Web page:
Sunday, November 2, 2008

Acting Your Age -- Bad Tricks That Will Lead to Conflict

Sometimes, it's easier to act like a child than it is to accept adult responsibilities. Sometimes it's more fun to act like a child. Usually, it doesn't help resolve your family law issues. Sometimes we subconsciously continue to act like little kids because it's the way we dealt with conflict in the past. The methods are not always effective, especially when measured against the goal of peacefully resolving marital problems, but they require little or no thinking or planning and they will almost always lead to a reaction.

Here are some things that you should seriously avoid. These are DON'Ts. They make a difficult, stressful situation worse and they may prevent you from meeting your needs. Think back to when you were a kid. Which of these techniques did you use to annoy your sister or brother? How do you think your spouse feels when you do these things to him or her?

1. Hiding toys from someone. One kid hiding toys from a brother or sister is not at all unusual. It may be payback for something else or it could be from jealousy. Things are often hidden and held hostage to encourage some other action by a party in order to get the item back. That behavior happens all the time in divorces.

2. Getting the last word in an argument. Very common with children, especially as pre-teens and teens. Some kids develop that as a habit and they continue to practice it in marriages, which can lead to bad problems. It gets worse in a divorce.

3. Instigate a conflict, then claim to be the victim. We all have seen this happen. A younger child hits an older one who retaliates. The younger one then starts crying and an adult ends up disciplining the older one for picking on the younger one. That technique also works in divorces and can be very irritating to the initial victim who is punished.

4. Insist on taking away something your sibling wants. Sometimes, it doesn't matter what the kids are fighting over. They both claim they want the same thing and it becomes a contest of wills. Ever see that with married or divorcing couples? I have, plenty of times.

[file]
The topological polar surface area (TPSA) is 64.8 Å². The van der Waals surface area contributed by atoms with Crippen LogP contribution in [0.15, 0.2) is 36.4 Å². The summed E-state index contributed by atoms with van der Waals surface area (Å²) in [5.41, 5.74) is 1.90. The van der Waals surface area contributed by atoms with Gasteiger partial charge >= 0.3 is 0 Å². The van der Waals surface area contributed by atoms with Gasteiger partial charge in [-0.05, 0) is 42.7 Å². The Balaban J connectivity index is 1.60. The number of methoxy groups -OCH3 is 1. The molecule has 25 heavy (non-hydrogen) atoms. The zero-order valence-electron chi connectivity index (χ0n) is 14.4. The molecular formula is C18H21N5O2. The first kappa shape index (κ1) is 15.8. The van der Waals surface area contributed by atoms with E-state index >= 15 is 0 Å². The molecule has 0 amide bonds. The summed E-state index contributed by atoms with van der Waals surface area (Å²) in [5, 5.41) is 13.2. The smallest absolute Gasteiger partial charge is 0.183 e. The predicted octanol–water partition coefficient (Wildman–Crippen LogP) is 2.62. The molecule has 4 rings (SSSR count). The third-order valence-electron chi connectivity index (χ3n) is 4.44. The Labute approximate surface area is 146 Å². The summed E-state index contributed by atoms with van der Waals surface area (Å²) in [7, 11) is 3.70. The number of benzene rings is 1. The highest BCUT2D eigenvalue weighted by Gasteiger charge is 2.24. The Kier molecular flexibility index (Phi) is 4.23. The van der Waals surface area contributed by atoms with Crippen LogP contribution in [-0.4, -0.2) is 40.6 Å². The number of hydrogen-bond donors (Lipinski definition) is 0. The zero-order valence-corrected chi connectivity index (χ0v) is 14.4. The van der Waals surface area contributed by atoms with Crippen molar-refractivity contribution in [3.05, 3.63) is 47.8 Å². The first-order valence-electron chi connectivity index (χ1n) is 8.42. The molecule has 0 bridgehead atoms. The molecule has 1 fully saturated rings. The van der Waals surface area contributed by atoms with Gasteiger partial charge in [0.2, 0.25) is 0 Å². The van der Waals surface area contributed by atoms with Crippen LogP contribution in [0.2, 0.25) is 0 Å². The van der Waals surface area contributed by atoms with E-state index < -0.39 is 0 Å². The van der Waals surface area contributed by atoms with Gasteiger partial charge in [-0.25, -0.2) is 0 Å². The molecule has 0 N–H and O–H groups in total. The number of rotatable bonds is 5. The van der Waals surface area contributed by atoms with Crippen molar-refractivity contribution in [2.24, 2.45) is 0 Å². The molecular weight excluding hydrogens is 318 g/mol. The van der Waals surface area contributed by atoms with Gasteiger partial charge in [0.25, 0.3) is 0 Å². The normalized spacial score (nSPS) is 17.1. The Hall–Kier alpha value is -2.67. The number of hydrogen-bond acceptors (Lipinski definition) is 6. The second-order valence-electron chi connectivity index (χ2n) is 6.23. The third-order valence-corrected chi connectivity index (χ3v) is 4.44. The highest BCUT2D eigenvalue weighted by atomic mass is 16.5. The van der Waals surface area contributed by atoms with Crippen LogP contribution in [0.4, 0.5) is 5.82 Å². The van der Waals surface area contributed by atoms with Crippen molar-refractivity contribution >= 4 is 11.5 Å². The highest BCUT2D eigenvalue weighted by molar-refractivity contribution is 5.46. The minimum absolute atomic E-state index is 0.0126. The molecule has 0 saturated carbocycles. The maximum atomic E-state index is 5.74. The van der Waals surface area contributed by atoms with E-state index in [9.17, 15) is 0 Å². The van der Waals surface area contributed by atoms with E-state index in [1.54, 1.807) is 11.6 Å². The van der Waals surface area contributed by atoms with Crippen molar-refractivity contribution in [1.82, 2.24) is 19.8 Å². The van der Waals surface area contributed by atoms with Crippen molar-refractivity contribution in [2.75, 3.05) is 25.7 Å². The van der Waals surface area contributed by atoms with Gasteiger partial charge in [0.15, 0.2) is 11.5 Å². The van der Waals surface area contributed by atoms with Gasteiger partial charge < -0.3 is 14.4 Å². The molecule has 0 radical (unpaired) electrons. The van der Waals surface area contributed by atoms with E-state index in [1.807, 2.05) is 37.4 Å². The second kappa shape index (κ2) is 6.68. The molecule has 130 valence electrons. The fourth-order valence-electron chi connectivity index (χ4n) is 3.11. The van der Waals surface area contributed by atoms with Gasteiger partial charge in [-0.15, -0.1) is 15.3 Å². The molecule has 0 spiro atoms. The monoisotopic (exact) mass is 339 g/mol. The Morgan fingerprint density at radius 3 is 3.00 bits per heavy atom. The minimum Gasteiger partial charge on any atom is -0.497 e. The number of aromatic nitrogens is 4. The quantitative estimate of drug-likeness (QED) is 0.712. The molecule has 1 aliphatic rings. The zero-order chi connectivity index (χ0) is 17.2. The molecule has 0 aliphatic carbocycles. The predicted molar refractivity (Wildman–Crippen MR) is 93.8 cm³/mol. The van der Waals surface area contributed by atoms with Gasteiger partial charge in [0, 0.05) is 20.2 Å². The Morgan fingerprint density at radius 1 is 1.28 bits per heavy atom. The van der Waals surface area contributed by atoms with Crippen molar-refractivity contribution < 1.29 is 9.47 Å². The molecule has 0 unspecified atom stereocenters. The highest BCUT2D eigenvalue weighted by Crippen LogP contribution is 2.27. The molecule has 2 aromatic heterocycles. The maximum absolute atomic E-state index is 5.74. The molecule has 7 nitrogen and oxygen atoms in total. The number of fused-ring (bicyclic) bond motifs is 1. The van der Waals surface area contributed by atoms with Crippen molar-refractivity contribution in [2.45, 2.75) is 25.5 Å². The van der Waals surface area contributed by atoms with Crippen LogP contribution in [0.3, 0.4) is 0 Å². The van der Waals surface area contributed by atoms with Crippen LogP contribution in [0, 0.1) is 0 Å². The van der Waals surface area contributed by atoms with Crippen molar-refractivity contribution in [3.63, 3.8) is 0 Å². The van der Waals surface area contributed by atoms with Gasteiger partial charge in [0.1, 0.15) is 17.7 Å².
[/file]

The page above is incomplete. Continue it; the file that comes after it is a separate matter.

5. "I'm hungry/bored." Young children are naturally focused on themselves, their comfort and their needs. As they get older, they start being bored. Adults do the same things as they withdraw from relationships, or avoid a close relationship with a spouse. Being self-absorbed may feel somewhat comfortable, but it makes it hard for an adult to really understand their spouse or other family members. Lacking insight into others or empathy for their feelings makes it hard for adults to maintain good relationships.

6. "You're mean." Young children not only blame others for their problems, but they will make a broad assertion about how bad the other child is. Many adults continue to do that throughout their lives.

7. "That's not fair. " This is a common complaint among children. As children mature, their arguments may grow more sophisticated, but they still come back to the subjective standard of fairness. Obviously, what is clearly fair from the perspective of one person may seem very unfair to another person looking at the same situation, but from a different perspective. Many adults going through a divorce become very frustrated because the process and the results don't seem fair to them. Actually, what often happens is that the situation seems unfair to both parties at the same time, because fair is subjective.

How many of these sound familiar? Most people use most or all of the techniques as kids and some continue the tricks as adults. The results are usually unsatisfactory for adults. Situations are more complex and often more is at stake.

What to do? Here are some ideas.

  • At the outset, spend time to think about your goals so that you decide what's important to you. Don't waste time on irrelevant or insignificant things.
  • Think before you act or speak. How will your words or actions affect your spouse and how will s/he react? Try to anticipate the consequences.
  • Get counseling to help you through the difficult emotional times.
  • Talk to your attorney and follow the attorney's advice, even if it's not what you were hoping to hear.
  • Try to consider the issues like a business transaction.
  • Put yourself in your spouse's position and try to understand how s/he feels.
  • Think long term. Consider the future consequences of a course of action. Don't base your decision solely on what is expected to happen immediately. Look at the long term effects of different actions.

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